‘I first saw a picture on social media of a leucistic owl, a beautiful pure white barn owl and was really taken with how beautiful it was. I set about tracking one down to add to my collection of birds. I have a common barn owl and several pure white doves which I take to wedding venues. I also visit schools, care homes, Brownies and do charity work. I saw an advert on the internet for a pair that bred the white barn owl. I contacted the gentleman who sold me my common barn owl, and he said there is no such thing as a white barn owl it will be an albino! He suggested I buy the pair and he would mentor me as he is local to where I live. Although I didn’t set out to become a breeder of owls, I took the plunge and before I knew it the beautiful pair arrived by courier five years ago. Suddenly I had become a potential breeder for this magnificent species.

Albino birds and leucistic birds are different. Albinism is a condition in which there is an absence of melanin. Melanin is what is present in the skin and it’s what gives skin, feathers, hair and eyes their colour. Leucism is only a partial loss of pigmentation, this can make the animal have white or patchily coloured skin, hair, or feathers.  I was informed that breeding a leucistic bird meant there is a high mortality rate, which I discovered for myself.

Although I prefer owlets to spend the first couple of weeks with their parents this turned out not to be viable in my first hatch as one parent began to eat the chicks. One reason could have been that they think that the chicks are not normal and won’t survive. Another reason seems to be that the male can get jealous of the female paying attention to what’s under her brooding patch leaving him feeling neglected! A breeder advised me at this stage to remove the eggs and to try hatching hatch them myself. I learned fast and tried this method using a heat pad. What I had learned about breeding doves helped me, but breeding owls is certainly a different ball game! I had a few hiccups and heartbreak in this learning process.’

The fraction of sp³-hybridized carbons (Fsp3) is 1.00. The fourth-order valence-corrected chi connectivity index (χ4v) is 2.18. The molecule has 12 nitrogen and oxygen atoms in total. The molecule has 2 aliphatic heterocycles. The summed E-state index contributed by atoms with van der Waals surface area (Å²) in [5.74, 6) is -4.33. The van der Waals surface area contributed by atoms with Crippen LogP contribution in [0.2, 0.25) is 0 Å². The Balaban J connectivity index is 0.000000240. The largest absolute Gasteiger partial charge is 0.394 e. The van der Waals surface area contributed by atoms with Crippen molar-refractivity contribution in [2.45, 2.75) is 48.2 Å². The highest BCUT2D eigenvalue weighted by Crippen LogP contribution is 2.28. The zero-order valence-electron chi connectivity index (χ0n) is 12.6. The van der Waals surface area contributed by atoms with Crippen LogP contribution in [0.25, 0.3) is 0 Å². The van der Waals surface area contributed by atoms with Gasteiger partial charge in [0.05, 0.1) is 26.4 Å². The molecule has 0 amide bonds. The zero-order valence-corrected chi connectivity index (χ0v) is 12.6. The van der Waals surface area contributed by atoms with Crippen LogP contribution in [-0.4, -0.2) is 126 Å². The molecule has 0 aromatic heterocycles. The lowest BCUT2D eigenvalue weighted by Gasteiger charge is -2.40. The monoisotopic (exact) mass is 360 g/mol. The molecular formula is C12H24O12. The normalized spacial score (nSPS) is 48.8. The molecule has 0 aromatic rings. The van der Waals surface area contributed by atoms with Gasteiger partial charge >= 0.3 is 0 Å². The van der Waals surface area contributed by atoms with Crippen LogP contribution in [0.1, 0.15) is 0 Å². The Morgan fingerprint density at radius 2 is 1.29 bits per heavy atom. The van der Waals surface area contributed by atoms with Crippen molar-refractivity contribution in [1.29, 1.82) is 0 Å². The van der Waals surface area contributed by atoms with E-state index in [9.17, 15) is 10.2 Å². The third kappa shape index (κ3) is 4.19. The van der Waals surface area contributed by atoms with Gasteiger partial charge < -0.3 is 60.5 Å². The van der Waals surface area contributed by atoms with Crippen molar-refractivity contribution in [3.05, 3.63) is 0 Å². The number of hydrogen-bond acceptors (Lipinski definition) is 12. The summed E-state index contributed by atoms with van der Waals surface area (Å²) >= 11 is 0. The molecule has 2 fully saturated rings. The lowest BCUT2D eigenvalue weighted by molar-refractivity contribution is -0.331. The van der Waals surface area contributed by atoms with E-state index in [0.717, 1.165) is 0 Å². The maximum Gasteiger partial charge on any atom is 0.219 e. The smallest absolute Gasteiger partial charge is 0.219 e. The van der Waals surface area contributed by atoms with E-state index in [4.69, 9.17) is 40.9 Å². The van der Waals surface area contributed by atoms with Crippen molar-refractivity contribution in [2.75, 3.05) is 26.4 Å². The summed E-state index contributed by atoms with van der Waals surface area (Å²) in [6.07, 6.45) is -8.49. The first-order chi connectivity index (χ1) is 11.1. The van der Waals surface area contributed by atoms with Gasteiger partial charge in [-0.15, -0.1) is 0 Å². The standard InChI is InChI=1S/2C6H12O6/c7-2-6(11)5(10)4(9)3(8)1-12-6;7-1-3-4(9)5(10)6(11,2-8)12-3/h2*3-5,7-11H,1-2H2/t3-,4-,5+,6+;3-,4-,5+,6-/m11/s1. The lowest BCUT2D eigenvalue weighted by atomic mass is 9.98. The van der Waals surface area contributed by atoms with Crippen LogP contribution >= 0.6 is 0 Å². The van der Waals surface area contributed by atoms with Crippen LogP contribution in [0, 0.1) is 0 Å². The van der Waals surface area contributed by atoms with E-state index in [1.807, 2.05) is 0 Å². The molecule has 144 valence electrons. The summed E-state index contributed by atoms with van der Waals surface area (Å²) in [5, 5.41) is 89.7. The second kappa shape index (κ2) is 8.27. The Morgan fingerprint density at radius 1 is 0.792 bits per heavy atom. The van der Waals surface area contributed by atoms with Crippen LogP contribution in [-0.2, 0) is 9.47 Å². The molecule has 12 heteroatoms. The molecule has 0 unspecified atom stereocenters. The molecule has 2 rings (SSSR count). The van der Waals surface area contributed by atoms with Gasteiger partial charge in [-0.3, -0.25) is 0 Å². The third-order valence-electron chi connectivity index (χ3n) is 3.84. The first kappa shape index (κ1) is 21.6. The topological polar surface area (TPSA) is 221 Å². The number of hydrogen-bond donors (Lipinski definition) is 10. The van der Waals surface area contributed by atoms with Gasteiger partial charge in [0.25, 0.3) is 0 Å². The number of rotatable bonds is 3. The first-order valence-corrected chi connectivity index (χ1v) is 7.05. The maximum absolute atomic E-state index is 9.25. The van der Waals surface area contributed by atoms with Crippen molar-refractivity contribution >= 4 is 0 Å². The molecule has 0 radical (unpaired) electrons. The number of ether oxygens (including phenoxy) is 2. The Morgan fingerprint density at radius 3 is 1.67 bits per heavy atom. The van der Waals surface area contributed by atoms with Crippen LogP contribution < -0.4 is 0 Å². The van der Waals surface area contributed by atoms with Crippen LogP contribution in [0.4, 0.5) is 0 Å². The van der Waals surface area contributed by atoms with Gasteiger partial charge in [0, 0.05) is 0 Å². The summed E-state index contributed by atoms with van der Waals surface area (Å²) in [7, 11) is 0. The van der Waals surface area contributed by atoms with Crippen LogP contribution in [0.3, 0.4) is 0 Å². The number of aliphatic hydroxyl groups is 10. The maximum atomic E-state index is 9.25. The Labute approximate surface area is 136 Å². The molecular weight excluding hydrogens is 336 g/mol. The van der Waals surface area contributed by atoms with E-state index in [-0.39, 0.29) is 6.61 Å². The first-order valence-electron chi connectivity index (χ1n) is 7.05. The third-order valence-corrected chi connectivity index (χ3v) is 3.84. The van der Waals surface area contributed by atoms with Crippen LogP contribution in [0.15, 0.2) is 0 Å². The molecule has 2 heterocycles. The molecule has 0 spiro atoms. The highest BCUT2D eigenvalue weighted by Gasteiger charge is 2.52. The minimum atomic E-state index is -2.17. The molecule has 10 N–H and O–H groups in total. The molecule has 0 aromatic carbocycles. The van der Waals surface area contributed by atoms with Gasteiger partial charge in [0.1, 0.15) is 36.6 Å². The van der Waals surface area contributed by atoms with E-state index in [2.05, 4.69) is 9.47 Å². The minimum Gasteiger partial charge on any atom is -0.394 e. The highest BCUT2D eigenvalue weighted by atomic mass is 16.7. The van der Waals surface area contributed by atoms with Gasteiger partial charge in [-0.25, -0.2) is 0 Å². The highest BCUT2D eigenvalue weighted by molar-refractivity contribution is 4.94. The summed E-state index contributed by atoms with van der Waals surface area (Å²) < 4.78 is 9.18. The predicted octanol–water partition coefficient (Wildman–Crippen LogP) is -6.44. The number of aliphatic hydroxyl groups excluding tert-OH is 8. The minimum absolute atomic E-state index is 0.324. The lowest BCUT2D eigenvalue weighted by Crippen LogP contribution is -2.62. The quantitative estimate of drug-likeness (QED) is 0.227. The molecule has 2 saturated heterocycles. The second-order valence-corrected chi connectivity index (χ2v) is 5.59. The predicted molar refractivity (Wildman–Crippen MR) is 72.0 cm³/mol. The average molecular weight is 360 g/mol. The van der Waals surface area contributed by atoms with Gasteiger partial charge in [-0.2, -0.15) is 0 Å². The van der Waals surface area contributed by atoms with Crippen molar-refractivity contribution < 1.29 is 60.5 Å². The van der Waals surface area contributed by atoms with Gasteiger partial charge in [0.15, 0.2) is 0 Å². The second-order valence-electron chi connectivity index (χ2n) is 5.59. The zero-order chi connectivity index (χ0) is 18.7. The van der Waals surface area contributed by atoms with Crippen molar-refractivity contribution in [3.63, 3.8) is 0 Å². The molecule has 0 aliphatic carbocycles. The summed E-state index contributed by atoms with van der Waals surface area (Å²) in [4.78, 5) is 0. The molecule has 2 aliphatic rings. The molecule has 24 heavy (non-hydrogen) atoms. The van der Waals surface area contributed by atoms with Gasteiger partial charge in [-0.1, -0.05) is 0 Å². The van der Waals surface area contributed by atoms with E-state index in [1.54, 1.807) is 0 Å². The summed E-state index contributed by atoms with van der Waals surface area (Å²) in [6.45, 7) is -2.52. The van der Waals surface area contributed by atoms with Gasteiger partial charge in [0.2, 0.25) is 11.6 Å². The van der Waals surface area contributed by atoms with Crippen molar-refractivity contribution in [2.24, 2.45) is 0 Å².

‘I invested in a Brinsea Maxi II Maxi II EX incubator and a Brinsea TLC-40 Advance brooder and in doing so had far more success than in the previous four years of breeding. The Brinsea incubator has a great design which allows you to view the eggs hatching meaning as owlets hatch out every two days, I can act on their needs individually. The Brinsea TLC brooder plays a major part in my success, this is due to the design with its antibacterial plastic which helps to keep the hatchlings safe and hygienic. I use the Brinsea incubation disinfectant to clean the TLC during and after use and put a teeny amount as stated in the water. The settings for both equipment which is set for barn owl temperatures means I can rest assured that there will be steady temperatures throughout night and day which gives me peace of mind in rearing successful clutches.

I would not be without these pieces of equipment as I know my success is down to using these Brinsea models.


Karen Mankowska

Little Dove Tails and Owls

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